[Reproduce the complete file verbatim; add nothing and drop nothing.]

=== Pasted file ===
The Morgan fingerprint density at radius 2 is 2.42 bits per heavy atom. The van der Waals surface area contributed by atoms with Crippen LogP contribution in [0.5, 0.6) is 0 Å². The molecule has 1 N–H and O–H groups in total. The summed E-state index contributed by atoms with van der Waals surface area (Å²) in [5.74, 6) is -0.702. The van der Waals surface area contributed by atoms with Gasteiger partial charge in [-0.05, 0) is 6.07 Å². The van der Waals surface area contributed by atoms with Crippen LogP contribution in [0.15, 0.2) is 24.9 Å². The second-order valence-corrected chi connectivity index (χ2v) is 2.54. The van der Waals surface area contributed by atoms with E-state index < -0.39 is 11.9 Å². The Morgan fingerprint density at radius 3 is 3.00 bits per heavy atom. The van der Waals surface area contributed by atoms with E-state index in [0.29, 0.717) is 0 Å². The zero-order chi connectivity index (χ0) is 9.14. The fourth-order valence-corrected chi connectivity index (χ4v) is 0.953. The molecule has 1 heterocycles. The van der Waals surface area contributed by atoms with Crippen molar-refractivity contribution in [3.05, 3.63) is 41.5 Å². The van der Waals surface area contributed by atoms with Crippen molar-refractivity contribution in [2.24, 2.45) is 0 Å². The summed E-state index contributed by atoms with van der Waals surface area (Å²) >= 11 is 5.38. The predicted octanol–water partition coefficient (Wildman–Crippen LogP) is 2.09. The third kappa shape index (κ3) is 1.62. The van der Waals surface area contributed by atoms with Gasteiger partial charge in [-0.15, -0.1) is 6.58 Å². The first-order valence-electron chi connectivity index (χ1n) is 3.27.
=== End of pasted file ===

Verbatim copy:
The Morgan fingerprint density at radius 2 is 2.42 bits per heavy atom. The van der Waals surface area contributed by atoms with Crippen LogP contribution in [0.5, 0.6) is 0 Å². The molecule has 1 N–H and O–H groups in total. The summed E-state index contributed by atoms with van der Waals surface area (Å²) in [5.74, 6) is -0.702. The van der Waals surface area contributed by atoms with Gasteiger partial charge in [-0.05, 0) is 6.07 Å². The van der Waals surface area contributed by atoms with Crippen LogP contribution in [0.15, 0.2) is 24.9 Å². The second-order valence-corrected chi connectivity index (χ2v) is 2.54. The van der Waals surface area contributed by atoms with E-state index < -0.39 is 11.9 Å². The Morgan fingerprint density at radius 3 is 3.00 bits per heavy atom. The van der Waals surface area contributed by atoms with E-state index in [0.29, 0.717) is 0 Å². The zero-order chi connectivity index (χ0) is 9.14. The fourth-order valence-corrected chi connectivity index (χ4v) is 0.953. The molecule has 1 heterocycles. The van der Waals surface area contributed by atoms with Crippen molar-refractivity contribution in [3.05, 3.63) is 41.5 Å². The van der Waals surface area contributed by atoms with Crippen molar-refractivity contribution in [2.24, 2.45) is 0 Å². The summed E-state index contributed by atoms with van der Waals surface area (Å²) >= 11 is 5.38. The predicted octanol–water partition coefficient (Wildman–Crippen LogP) is 2.09. The third kappa shape index (κ3) is 1.62. The van der Waals surface area contributed by atoms with Gasteiger partial charge in [-0.15, -0.1) is 6.58 Å². The first-order valence-electron chi connectivity index (χ1n) is 3.27.